$ = a(a-2) $ $ 6 $ 0 3 8 15 24 35 48 63 80 99 120
$ = \left\lfloor \frac{a(a-2)}{2} \right\rfloor $ $ 8 $ 0 1 4 7 12 17 24 31 40 49 60
$ \le \left\lfloor a(\sqrt{a-1}-1) \right\rfloor $ $ 10 $ 0 1 2 5 6 9 12 15 20 21 24
$ \le \left\lfloor \frac{a}{2} (\sqrt{2a-3} - 1) \right\rfloor $ $ 12 $ 0 1 2 3 6 7 10 11 14 15 18
Table 2.  Values of our bounds for $ B_a^* $ are provided for the girth $ 10 $ and $ 12 $ cases and relevant values of $ a $. The first row for each girth indicates the predicted value from the bound, and the second row indicates the deviation of the bound from the actual value
$ B_{a}^{*} $ Girth \ $ \,\,a $ 2 3 4 5 6 7 8 9 10 11 12
$ \le \left\lfloor a(\sqrt{a-1}-1) \right\rfloor $ $ 10 $ 0 1 2 5 7 10 13 16 20 23 27
error - - - - 1 1 1 1 - 2 3
$ \le \left\lfloor \frac{a}{2} (\sqrt{2a-3} - 1) \right\rfloor $ $ 12 $ 0 1 2 4 6 8 10 12 15 18 21
error - - - 1 - 1 - 1 1 3 3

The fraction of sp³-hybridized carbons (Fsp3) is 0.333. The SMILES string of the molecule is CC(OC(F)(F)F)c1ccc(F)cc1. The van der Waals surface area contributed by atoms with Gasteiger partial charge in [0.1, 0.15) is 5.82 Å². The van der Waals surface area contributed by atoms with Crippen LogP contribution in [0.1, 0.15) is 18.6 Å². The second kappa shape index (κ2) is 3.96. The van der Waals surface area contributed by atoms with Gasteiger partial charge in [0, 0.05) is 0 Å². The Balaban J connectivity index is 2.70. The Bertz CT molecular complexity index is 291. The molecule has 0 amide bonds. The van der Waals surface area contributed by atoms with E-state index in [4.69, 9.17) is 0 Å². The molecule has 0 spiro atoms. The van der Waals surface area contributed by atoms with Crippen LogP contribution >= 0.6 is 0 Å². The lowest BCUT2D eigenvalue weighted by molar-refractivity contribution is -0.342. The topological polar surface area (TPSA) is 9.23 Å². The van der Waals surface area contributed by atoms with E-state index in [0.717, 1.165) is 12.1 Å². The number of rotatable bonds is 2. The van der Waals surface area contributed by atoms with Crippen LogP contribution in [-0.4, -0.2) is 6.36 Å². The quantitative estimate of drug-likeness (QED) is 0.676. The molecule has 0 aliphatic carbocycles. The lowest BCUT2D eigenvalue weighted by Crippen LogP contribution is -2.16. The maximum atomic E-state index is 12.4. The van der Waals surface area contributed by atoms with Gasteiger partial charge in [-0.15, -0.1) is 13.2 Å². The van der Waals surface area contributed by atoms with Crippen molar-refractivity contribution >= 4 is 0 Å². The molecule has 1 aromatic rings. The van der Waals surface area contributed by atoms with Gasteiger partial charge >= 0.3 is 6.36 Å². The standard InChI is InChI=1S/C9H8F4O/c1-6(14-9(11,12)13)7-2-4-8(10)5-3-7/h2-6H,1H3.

$ B_{a}^{*} $ Girth \ $ \,\,a $ 2 3 4 5 6 7 8 9 10 11 12
$ \le \left\lfloor a(\sqrt{a-1}-1) \right\rfloor $ $ 10 $ 0 1 2 5 7 10 13 16 20 23 27
error - - - - 1 1 1 1 - 2 3
$ \le \left\lfloor \frac{a}{2} (\sqrt{2a-3} - 1) \right\rfloor $ $ 12 $ 0 1 2 4 6 8 10 12 15 18 21
error - - - 1 - 1 - 1 1 3 3
Table 3.  Known results on the sizes of cages of relatively small girth and degree [9]. Entries marked with $ {}^* $ denote cases for which $ n(k,\tilde{g}) $ is not known; these values correspond instead to lower bounds from [8]
$ \tilde{g} $ $ n(2,\tilde{g}) $ $ n(3,\tilde{g}) $ $ n(4,\tilde{g}) $ $ n(5,\tilde{g}) $ $ n(6,\tilde{g}) $ $ n(7,\tilde{g}) $
3 3 4 5 6 7 8
4 4 6 8 10 12 14
5 5 10 19 30 40 50
6 6 14 26 42 62 90
7 7 24 67 108$ {}^* $ 189$ {}^* $ 304$ {}^* $
$ \tilde{g} $ $ n(2,\tilde{g}) $ $ n(3,\tilde{g}) $ $ n(4,\tilde{g}) $ $ n(5,\tilde{g}) $ $ n(6,\tilde{g}) $ $ n(7,\tilde{g}) $
3 3 4 5 6 7 8
4 4 6 8 10 12 14
5 5 10 19 30 40 50
6 6 14 26 42 62 90
7 7 24 67 108$ {}^* $ 189$ {}^* $ 304$ {}^* $
Table 4.  The lower bounds on $ a $ from Theorem 2.3 given girth $ g $ and variable node degree $ j $. Unshaded values are those for which absorbing sets constructed in Proposition 1 achieve the lower bounds in Theorem 2.3, thereby demonstrating tightness
$ g $ \$ \left\lceil \frac{j+1}{2} \right\rceil $ 2 3 4 5 6 7
6 3 4 5 6 7 8
8 4 6 8 10 12 14
10 5 10 17 26 37 50
12 6 14 26 42 62 86
14 7 22 53 106 189 302
$ g $ \$ \left\lceil \frac{j+1}{2} \right\rceil $ 2 3 4 5 6 7
6 3 4 5 6 7 8
8 4 6 8 10 12 14
10 5 10 17 26 37 50
12 6 14 26 42 62 86
14 7 22 53 106 189 302